Select Committee on Defence Minutes of Evidence

Examination of Witnesses (Questions 60 - 79)



  60. Will OCCAR be involved in the management of the BVRAAM programme?
  (Sir Robert Walmsley) We do not currently envisage that. OCCAR is for a genuinely collaborative programme. The participation by the countries in this programme is asymmetric to the extent that the United Kingdom may well be the only country which is signing up for development and production in the first contract. OCCAR remains therefore a possibility but it is by no means an automatic certainty because we envisage the United Kingdom managing this project with other countries present rather than on a totally symmetrical basis between the six nations, two of whom incidentally are not in OCCAR.

  61. Which two?
  (Sir Robert Walmsley) Sweden and Spain.

  62. What safeguards will there be to ensure that we do not have inefficient juste retour as in some past collaborative projects which we shall not name but you know which ones?
  (Sir Robert Walmsley) I certainly do, kind of like every one. I did say there would be no directed workshare. That is absolutely a principle of this contract. I did also say, which I agree is slightly trying to have my cake and eat it, that we would make the prime contractor responsible for achieving work in the countries and I gave the broad ranges of percentages. Note they were broad numbers, this is not Eurofighter territory of 36.2% falling to one country. First of all, no directed work, but, I think quite sensibly, reasonable guidance provided to the prime contractor. We expect industrial participation from all six countries.

  63. How would you ensure that happens?
  (Sir Robert Walmsley) We shall monitor it.

  64. If you found that there were discrepancies on your broad figures, what would happen?
  (Sir Robert Walmsley) Quite a difficult one. First of all, we would not sign the agreement until we got their commitment to some numbers. So if they choose to break the agreement there will be contractual arrangements which come into play. I cannot recall an occasion where somebody signed a contract or signed an agreement and then deliberately went out to bust it. I am sure it does happen, but it has not happened to us yet.

Mr Cann

  65. You said "be in charge". Would you like to rephrase that a little?
  (Sir Robert Walmsley) Probably.

  66. Like "take a leadership role" or something. Would that be better?
  (Sir Robert Walmsley) It would and I wish I had said it, but I did not. I wanted to make it quite clear to the Committee—quite clear to the Committee—that this is not going to be a wishy-washy programme, where we all come in in the morning and decide what to do next. There is going to be leadership from an integrated project team. The fact that there is a UK citizen is far less important than that there will be a proper integrated project team with a single leader. The point I really should have made is that the programme will be under rigorous, disciplined management and we will take a leadership role.

  67. We can take that as being a recantation of what you said previously, for any of our Spanish and German friends.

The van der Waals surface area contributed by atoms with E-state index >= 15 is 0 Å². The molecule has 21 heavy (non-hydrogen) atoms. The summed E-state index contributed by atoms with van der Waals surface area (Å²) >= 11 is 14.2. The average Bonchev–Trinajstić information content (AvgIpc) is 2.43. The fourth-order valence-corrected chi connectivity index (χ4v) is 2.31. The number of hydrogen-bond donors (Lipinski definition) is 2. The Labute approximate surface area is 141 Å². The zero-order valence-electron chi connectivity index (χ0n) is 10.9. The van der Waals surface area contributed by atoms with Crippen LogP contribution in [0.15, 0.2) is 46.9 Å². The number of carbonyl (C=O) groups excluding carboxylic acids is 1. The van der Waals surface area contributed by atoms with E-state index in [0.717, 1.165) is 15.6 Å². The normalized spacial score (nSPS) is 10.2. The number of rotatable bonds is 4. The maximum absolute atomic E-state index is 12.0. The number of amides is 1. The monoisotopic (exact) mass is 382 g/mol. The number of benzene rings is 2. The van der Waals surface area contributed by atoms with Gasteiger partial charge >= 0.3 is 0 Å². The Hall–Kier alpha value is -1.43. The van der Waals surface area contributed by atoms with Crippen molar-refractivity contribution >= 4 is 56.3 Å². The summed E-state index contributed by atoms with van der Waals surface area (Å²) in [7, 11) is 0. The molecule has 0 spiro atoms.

(Sir Robert Walmsley) You certainly can. I think they have heard me before. I do not think they will be surprised or offended.

  68. My next question is for the Admiral. When you appeared before us last month you said that "... war is an economic activity", which took some of us by surprise, "it does not make sense to use a weapon that is more expensive than the target". Have we struck the right balance with Eurofighter/Meteor?
  (Vice-Admiral Sir Jeremy Blackham) I am not quite sure what the point you are making is. I am not aware of any missile which remotely approaches the cost of an aircraft and if a missile were to be used to shoot down an aircraft that seems to me to be a pretty favourable economic balance.

  69. What is the cost of one missile?
  (Vice-Admiral Sir Jeremy Blackham) I should have to defer to Sir Robert, but very substantially less than the cost of an aircraft.
  (Sir Robert Walmsley) Not much more than one%. I am being a bit opaque because we have not bolted down the prices yet, but it is not two%.


  70. When will all our Eurofighters be fully operational and fully capable?
  (Sir Robert Walmsley) The last one comes off the production line under the present plans in 2014. I should think that at that stage we shall have the seven squadrons Admiral Blackham mentioned. Some of them will be kept in hangars, so they will not be fully operational. Some of them will be undergoing modification, some of them will no doubt be used for training and would not be fully operational and would be two-seaters. That is the best answer I can give.

  71. Why is there such reluctance for the Ministry of Defence to tell us about the ISD?
  (Sir Robert Walmsley) I do not think there is, although I am being rather bureaucratic in my answer. We have defined the in-service date as the date of the first delivery of the first Eurofighter to the Royal Air Force. We are quite open, that is June 2002. Where we are much shier, and I apologise for being coy and I am well aware of the background to this, is that with our partners we have not so far agreed to put in the public domain information related to the buildup of capabilities in our air force because it would relate to buildup of capability in their air force. I am sure that is going to burst through the dam quite soon, but it has not yet.